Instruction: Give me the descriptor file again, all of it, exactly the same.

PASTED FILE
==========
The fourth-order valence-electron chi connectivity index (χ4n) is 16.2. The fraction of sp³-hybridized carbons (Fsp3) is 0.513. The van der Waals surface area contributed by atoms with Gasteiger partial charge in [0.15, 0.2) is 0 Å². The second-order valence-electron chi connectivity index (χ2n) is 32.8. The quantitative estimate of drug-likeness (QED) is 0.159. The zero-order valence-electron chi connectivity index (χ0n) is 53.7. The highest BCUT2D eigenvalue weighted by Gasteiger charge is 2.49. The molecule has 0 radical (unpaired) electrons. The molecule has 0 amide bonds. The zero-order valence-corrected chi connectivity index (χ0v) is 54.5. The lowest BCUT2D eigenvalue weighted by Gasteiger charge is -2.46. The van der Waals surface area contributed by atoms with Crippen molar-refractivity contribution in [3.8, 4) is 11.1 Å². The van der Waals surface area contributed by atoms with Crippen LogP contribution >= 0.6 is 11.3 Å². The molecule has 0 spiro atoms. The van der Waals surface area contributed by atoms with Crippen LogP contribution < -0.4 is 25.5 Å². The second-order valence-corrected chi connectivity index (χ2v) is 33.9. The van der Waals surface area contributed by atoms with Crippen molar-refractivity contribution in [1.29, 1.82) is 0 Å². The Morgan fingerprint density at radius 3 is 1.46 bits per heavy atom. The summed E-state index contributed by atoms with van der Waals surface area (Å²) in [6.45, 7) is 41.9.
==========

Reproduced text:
The fourth-order valence-electron chi connectivity index (χ4n) is 16.2. The fraction of sp³-hybridized carbons (Fsp3) is 0.513. The van der Waals surface area contributed by atoms with Gasteiger partial charge in [0.15, 0.2) is 0 Å². The second-order valence-electron chi connectivity index (χ2n) is 32.8. The quantitative estimate of drug-likeness (QED) is 0.159. The zero-order valence-electron chi connectivity index (χ0n) is 53.7. The highest BCUT2D eigenvalue weighted by Gasteiger charge is 2.49. The molecule has 0 radical (unpaired) electrons. The molecule has 0 amide bonds. The zero-order valence-corrected chi connectivity index (χ0v) is 54.5. The lowest BCUT2D eigenvalue weighted by Gasteiger charge is -2.46. The van der Waals surface area contributed by atoms with Crippen molar-refractivity contribution in [3.8, 4) is 11.1 Å². The van der Waals surface area contributed by atoms with Crippen LogP contribution >= 0.6 is 11.3 Å². The molecule has 0 spiro atoms. The van der Waals surface area contributed by atoms with Crippen LogP contribution < -0.4 is 25.5 Å². The second-order valence-corrected chi connectivity index (χ2v) is 33.9. The van der Waals surface area contributed by atoms with Crippen molar-refractivity contribution in [1.29, 1.82) is 0 Å². The Morgan fingerprint density at radius 3 is 1.46 bits per heavy atom. The summed E-state index contributed by atoms with van der Waals surface area (Å²) in [6.45, 7) is 41.9.